The result was that at Viking's time, most circles were standing for the Dry-Dried-Drying-Dead argument, no matter the controversial data from spectroscopy, the first pictures from Mars and several theories about the formation of the Solar System. Most academical circles were not only willing to but forcing the view that Mars was just like the Moon but more colder.

    Unfortunately things did not stop only in this. There were people that for some reason falsified Viking's results or manipulated other results. For some reason, these people needed the Dry-Dried-Drying-Dead Mars argument as a weapon for their silly, stupid and overreligious theories. Frankly it is another show on how Mars, since Kepler, has been ground not only for a scientific debate but also for political-religious fistfights... Anyway, the extremism of ideas and the fundamentalism of some slowed down the exploration of Mars.

    If you hear a refutation of the new discoveries, be careful. Before coming into conclusions try to find if this is the product of a scientific discussion, how correctly people step up with their arguments, or if this is another mass-media show between Hoagland-alikes and Horowitz-clones.
  • Re:The spherules (Score:1, Insightful)

    by rotciv86 (737769) on Monday March 01, 2004 @07:10AM (#8427958)
    Those spheroids aren't on earth, you can't compare them to the ones found on earth, it's kind of like comparing apples to oranges. Mars has a different gravity, different air, different temperature. How can you compare them?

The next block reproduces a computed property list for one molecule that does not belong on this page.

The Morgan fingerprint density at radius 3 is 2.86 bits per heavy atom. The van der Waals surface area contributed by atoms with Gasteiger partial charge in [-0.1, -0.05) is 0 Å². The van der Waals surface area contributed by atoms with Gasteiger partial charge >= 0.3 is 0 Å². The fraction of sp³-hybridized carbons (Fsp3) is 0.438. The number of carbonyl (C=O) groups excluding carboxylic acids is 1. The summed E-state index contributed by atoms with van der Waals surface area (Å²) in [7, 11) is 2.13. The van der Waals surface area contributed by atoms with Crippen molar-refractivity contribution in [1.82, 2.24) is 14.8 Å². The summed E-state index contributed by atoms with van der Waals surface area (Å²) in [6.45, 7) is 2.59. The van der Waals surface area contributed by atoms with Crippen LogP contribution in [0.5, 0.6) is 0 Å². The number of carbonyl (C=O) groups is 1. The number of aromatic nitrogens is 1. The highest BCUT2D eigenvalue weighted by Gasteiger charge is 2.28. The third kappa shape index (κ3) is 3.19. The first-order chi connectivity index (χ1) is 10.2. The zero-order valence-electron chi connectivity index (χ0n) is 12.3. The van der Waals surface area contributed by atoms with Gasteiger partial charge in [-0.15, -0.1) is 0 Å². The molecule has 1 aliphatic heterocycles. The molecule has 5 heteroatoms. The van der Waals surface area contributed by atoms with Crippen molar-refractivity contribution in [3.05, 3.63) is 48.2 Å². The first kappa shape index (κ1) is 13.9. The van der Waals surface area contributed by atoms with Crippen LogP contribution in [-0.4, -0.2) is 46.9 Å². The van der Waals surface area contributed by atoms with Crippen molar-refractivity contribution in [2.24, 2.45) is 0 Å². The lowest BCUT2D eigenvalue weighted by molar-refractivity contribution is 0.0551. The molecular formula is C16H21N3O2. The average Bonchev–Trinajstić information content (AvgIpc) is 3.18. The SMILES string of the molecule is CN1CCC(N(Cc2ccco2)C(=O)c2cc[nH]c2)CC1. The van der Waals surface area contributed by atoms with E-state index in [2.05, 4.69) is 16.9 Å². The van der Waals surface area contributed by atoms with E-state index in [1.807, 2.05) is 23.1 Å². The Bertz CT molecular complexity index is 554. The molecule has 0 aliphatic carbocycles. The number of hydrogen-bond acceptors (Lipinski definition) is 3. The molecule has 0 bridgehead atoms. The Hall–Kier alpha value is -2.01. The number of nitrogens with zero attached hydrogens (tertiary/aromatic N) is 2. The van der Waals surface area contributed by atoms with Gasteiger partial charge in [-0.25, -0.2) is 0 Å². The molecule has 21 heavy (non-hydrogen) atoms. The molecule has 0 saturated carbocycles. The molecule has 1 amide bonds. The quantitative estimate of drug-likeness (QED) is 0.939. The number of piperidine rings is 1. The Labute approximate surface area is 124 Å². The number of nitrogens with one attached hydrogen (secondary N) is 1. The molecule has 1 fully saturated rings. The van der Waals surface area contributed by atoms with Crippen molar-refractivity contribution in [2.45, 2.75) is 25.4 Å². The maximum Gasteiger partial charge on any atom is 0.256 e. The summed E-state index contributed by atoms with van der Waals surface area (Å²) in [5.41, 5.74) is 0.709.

• by Anonymous Coward on Monday March 01, 2004 @07:24AM (#8427984)
    ...that on something as large as the PLANET Mars, there would be at least SOME water? I heard in school that water is made of common elements,
    'hydrogen' and 'oxygen'. Finding water on Mars is inevitable.

    Let me know when they find some sort of bacteria or micro-organism. Water ... pffffft.
  • Re:The spherules (Score:5, Insightful)

    by bdeclerc (129522) on Monday March 01, 2004 @07:32AM (#8428003) Homepage
    Simple : the physics isn't different on Mars, so if the physical basis of the processes is understood (which it is in the case of grain & pebble formation), we can know what to expect (which in this case would be relatively similar things).

    Besides : have you looked at the pictures? These spherules are not round because of abrasion or erosion, they are clearly round because they formed that way (either as molten droplets solidifying, or through some sort of deposition process). Rounded pebbles are "rounded", not "perfectly spherical" like these spherules.

    Until we get info on their chemical composition, we don't know what caused them, but erosion into "spherules" is one of the least likely explanations.

    Most likely, in order of decreasing likelyhood:
    - Solidified droplets of molten rock (from impact or volcano)
    - Chemical concretions in standing water (above or below ground)
    - Chemical concretions of biological origin
    - Eggs of a Martian Rock-frog
    - wind/water erosion of angular stones
  • Re:Tell news (Score:3, Insightful)

    by Anonymous Coward on Monday March 01, 2004 @07:36AM (#8428010)
    Is there anything in this world that people can work together without turning it into a pissing contest?

    The Mother of all pissing contest, the Cold War, has already ended.

    So take example and start aiming to the toilet. This place is already too smelly.

    -For Cleaner Environment
  • by Glorat (414139) on Monday March 01, 2004 @07:36AM (#8428011)